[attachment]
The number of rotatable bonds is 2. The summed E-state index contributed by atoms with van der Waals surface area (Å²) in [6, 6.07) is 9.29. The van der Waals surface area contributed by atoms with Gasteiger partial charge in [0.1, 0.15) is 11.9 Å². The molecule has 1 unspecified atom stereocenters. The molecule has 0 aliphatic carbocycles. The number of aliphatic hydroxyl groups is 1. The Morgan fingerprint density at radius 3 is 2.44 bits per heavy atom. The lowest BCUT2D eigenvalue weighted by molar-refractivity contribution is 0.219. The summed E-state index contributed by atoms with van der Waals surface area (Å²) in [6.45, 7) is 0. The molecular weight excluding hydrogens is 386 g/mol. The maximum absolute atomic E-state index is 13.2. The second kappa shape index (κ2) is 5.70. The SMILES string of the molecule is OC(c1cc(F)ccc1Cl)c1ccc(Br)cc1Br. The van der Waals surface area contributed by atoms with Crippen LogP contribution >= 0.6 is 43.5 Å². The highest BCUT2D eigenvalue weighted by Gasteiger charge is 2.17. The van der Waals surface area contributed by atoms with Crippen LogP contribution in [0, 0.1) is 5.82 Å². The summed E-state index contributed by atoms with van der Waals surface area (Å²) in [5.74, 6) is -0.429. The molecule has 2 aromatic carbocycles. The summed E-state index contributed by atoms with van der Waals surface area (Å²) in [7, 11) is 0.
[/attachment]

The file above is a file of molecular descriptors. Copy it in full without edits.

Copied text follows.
The number of rotatable bonds is 2. The summed E-state index contributed by atoms with van der Waals surface area (Å²) in [6, 6.07) is 9.29. The van der Waals surface area contributed by atoms with Gasteiger partial charge in [0.1, 0.15) is 11.9 Å². The molecule has 1 unspecified atom stereocenters. The molecule has 0 aliphatic carbocycles. The number of aliphatic hydroxyl groups is 1. The Morgan fingerprint density at radius 3 is 2.44 bits per heavy atom. The lowest BCUT2D eigenvalue weighted by molar-refractivity contribution is 0.219. The summed E-state index contributed by atoms with van der Waals surface area (Å²) in [6.45, 7) is 0. The molecular weight excluding hydrogens is 386 g/mol. The maximum absolute atomic E-state index is 13.2. The second kappa shape index (κ2) is 5.70. The SMILES string of the molecule is OC(c1cc(F)ccc1Cl)c1ccc(Br)cc1Br. The van der Waals surface area contributed by atoms with Crippen LogP contribution >= 0.6 is 43.5 Å². The highest BCUT2D eigenvalue weighted by Gasteiger charge is 2.17. The van der Waals surface area contributed by atoms with Crippen LogP contribution in [0, 0.1) is 5.82 Å². The summed E-state index contributed by atoms with van der Waals surface area (Å²) in [5.74, 6) is -0.429. The molecule has 2 aromatic carbocycles. The summed E-state index contributed by atoms with van der Waals surface area (Å²) in [7, 11) is 0.